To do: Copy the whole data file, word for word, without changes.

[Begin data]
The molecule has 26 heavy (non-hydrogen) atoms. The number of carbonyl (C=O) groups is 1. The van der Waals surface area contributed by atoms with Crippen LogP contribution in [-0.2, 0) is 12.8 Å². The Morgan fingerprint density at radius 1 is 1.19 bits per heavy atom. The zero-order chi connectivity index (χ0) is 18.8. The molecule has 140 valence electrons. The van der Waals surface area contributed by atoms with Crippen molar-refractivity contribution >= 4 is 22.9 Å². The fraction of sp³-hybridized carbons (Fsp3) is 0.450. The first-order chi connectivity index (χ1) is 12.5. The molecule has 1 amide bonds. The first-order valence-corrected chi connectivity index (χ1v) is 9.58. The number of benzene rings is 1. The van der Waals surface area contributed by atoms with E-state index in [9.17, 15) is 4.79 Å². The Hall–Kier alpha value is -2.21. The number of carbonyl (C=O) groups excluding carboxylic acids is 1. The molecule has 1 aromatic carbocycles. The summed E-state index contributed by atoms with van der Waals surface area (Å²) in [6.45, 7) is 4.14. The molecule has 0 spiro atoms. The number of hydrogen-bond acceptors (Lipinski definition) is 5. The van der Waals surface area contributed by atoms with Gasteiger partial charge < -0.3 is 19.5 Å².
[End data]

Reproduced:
The molecule has 26 heavy (non-hydrogen) atoms. The number of carbonyl (C=O) groups is 1. The van der Waals surface area contributed by atoms with Crippen LogP contribution in [-0.2, 0) is 12.8 Å². The Morgan fingerprint density at radius 1 is 1.19 bits per heavy atom. The zero-order chi connectivity index (χ0) is 18.8. The molecule has 140 valence electrons. The van der Waals surface area contributed by atoms with Crippen molar-refractivity contribution >= 4 is 22.9 Å². The fraction of sp³-hybridized carbons (Fsp3) is 0.450. The first-order chi connectivity index (χ1) is 12.5. The molecule has 1 amide bonds. The first-order valence-corrected chi connectivity index (χ1v) is 9.58. The number of benzene rings is 1. The van der Waals surface area contributed by atoms with E-state index in [9.17, 15) is 4.79 Å². The Hall–Kier alpha value is -2.21. The number of carbonyl (C=O) groups excluding carboxylic acids is 1. The molecule has 1 aromatic carbocycles. The summed E-state index contributed by atoms with van der Waals surface area (Å²) in [6.45, 7) is 4.14. The molecule has 0 spiro atoms. The number of hydrogen-bond acceptors (Lipinski definition) is 5. The van der Waals surface area contributed by atoms with Gasteiger partial charge < -0.3 is 19.5 Å².